Executive Council

One of New Hampshire's most distinctive civic institutions is the Executive Council, an elected group of five people from across the state who vote to approve or veto many of the Governor's decisions. In this episode, Nick Capodice goes for a jaunt into the history and function of the Executive Council. 


NOTE: This transcript was generated using an automated transcription service, and may contain typographical errors.

Ben Henry [00:00:00] The name makes them sound extremely powerful doesn't it.

Nick Capodice [00:00:04] Executive Council.

 Ben Henry [00:00:05] Yeah like to me I feel like they belong in Game of Thrones.

 Nick Capodice [00:00:10] I would say that in addition to game of thrones it sounds like something you'd see in Star Wars. Yeah. Executive Council has a vote of no confidence.

 Ben Henry [00:00:16] Yeah well so we got a question from a listener named Kendall who wanted to know what New Hampshire is Executive Council actually does and why we have an executive council in the first place.

 Nick Capodice [00:00:27] This is an excellent question. The executive council is a unique facet of New Hampshire government.

 Ben Henry [00:00:33] And that is what we're all about here. This is civics 101: New Hampshire. It's a show about government and politics in our state. I'm Ben Henry.

 Nick Capodice [00:00:40] I'm Nick Capodice

 Ben Henry [00:00:41] And Nick I think this is the first time you've been on the podcast so welcome.

 Nick Capodice [00:00:45] Thank you. I'm the pleasure is more than half mine.

 Ben Henry [00:00:48] You are the co-host of our sister podcast civics one on one and you are a big fan of the Executive Council. So I was hoping you could help me answer Kendall's questions first of all can you just tell me what is the executive council.

 Nick Capodice [00:01:01] All right. New Hampshire is the only state in the union with an executive council that has any real powers and authorities. It's made up of five people and what they do is they share some of that power that would normally just belong to a governor.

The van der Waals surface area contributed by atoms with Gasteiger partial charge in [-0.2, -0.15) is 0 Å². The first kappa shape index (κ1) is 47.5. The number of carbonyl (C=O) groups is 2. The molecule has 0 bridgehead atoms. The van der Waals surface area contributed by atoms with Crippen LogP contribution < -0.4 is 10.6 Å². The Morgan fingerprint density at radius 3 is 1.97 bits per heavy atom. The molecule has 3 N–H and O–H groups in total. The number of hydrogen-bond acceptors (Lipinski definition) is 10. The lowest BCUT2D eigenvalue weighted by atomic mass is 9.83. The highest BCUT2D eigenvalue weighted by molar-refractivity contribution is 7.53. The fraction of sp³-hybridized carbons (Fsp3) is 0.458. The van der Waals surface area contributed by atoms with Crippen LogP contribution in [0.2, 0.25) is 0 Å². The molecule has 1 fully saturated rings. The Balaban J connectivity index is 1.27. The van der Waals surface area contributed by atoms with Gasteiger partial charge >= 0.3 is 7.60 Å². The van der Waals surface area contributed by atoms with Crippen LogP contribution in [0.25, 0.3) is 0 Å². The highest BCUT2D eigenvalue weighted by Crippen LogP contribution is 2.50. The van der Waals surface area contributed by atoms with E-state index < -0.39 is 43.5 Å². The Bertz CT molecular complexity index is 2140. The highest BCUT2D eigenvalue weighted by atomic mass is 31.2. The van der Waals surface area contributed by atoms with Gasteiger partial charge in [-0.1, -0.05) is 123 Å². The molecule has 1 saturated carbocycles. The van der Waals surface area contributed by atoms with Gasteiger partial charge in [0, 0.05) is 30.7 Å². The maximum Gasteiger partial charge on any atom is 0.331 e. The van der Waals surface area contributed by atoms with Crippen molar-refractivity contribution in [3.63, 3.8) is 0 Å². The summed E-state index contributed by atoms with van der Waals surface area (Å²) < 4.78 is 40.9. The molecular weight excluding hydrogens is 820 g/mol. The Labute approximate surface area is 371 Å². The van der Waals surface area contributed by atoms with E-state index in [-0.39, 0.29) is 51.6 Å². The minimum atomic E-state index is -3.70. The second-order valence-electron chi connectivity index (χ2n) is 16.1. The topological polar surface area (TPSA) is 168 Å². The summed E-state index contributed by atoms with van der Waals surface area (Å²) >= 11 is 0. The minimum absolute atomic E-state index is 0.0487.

Ben Henry [00:01:15] And so they represent five districts throughout the state. I was looking at a map of them there's one for Southern New Hampshire northern New Hampshire the seacoast. There is one that people say is kind of gerrymandered district 2 curves across the state through Concord and this council what you're saying is an extra layer of the executive branch.

 Nick Capodice [00:01:34] Yes. And it goes back to checks and balances every part of our government is checked and balanced by some other part of it. And at a basic level the Executive Council is a check on the governor. So what do they actually do. The short answer is they vote to approve or veto a ton of the things that the governor does. So for example the governor appoints people to some of the more powerful unelected positions in government but the executive council has to sign off on all those appointments. This is like commissioners and people who run all the big state agencies.

 Ben Henry [00:02:07] So for anybody who's not really familiar with how the state government works state agencies have a lot of autonomy in some situations and the people who lead them are not elected they are appointed.

 Nick Capodice [00:02:19] And they make a lot of decisions they do but also contracts. So if a company wants to get a nice contract to do some work for the government the executive council has to approve it.

 Ben Henry [00:02:29] So they're in charge of a lot of money.

 Nick Capodice [00:02:31] Yes.

 Andru Volinsky [00:02:35] We're the only state in the nation that has a functioning Executive Council. Massachusetts has a ceremonial one but ours has real authority.

 Nick Capodice [00:02:46] This is Andru Volinsky. He is a member of the Executive Council and he once called it the most powerful body in New Hampshire that no one knows about. And if you listen to a cell phone greeting you'll get a little hint of that. Yeah.

 Archival [00:02:59] Hey this is Andy Volinsky. Thanks for calling. If you're calling because you have been nominated to a government position and you were trying to reach me as an executive councilor please understand that I must review 20 or 25 nominees each week. Please feel free to send me an email.

 Andru Volinsky [00:03:19] It's my cell phone. So I have one cell phone and the governor's office instructs everyone who's nominated to every position in state government to contact their councillors because they're always in their districts.